There are many online tools out there to help you create beautiful graphics quickly and efficiently. A simple Google search reveals free services such as PiktoChart, Venngage, and Canva. While these are quite simply drag, drop, and type tools, they're certainly useful for producing nice graphics if you're short on skills or time.
Perhaps you've experimented with the above tools before and have been tasked with creating something a bit harder. Your desktop could be equipped with the Adobe Suite programs (yay!), but they're covered in virtual dust (boo). Maybe you're just starting to learn that Comic Sans is the worst font ever and that italics and bold and underlines should be used sparingly. Wherever you stand, this list might help you take your graphic design knowledge to the next level - whether it's just learning the lingo or grasping design basics.
Congratulations! You higher-up has just asked you to create a brochure. Crap! You've never done that. Whether you've volunteered or been volun-told to create a piece of marketing material a bit beyond your skill-set, Designers Toolbox explains the basics. You can learn brochure sizes, proof-reading mark-up, binding styles, and more. They even explain the history of Lorem Upsum. Not just filler content, after all...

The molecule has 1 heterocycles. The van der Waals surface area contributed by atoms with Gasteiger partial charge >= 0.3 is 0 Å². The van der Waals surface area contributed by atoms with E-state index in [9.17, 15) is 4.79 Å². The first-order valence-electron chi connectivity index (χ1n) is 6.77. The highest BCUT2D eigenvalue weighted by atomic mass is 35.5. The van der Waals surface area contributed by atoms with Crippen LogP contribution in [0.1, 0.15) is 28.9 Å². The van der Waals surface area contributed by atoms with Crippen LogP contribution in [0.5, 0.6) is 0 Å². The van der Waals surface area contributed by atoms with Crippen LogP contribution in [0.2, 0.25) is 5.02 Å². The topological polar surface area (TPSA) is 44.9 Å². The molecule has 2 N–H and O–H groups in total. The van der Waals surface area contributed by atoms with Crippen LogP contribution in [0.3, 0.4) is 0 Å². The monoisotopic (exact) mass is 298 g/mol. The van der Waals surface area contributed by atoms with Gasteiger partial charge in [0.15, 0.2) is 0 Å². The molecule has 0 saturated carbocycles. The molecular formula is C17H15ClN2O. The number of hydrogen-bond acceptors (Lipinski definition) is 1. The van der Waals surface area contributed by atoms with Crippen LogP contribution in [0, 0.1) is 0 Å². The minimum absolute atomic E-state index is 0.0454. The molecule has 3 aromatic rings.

Adobe Colour CC
This tool is quite simply a visual feast for your eyes. Adobe Colour CC allows you to explore, create, and save colour patterns. This is perfect for choosing colour pairings for poster layouts, web design, and more. You can even export a colour scheme straight into Photoshop, Illustrator, and InDesign. It's worth a visit!
What if I told you there is life beyond your pre-loaded fonts? Google Fonts contains a massive collection of free fonts. Albeit, a bit of searching is required, but you will find some beautiful gems here! Use these fonts to spice up your creations.
If you've made something beautiful and need to send it off to get printed, you may be looking at a large file type. WeTransfer allows you to send files from A to B. Free of stress - and charge! You can send up to 2 GB per transfer. An alternative is DropBox.
Graphic design can be a lot of fun and there are many more resources out there to help you improve your skills. What are some of your favourites?
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*Lead image adapted from bollilaurent
One thought on “4 Online Resources For The Rookie Graphic Designer”
I’m a software developer, not an artist, so anything that makes graphics design easier is a huge help! I find public domain photo galleries (like ImageAfter) are excellent for finding an image that you can start with, edit a little, overlay a bit of text in a fancy font.
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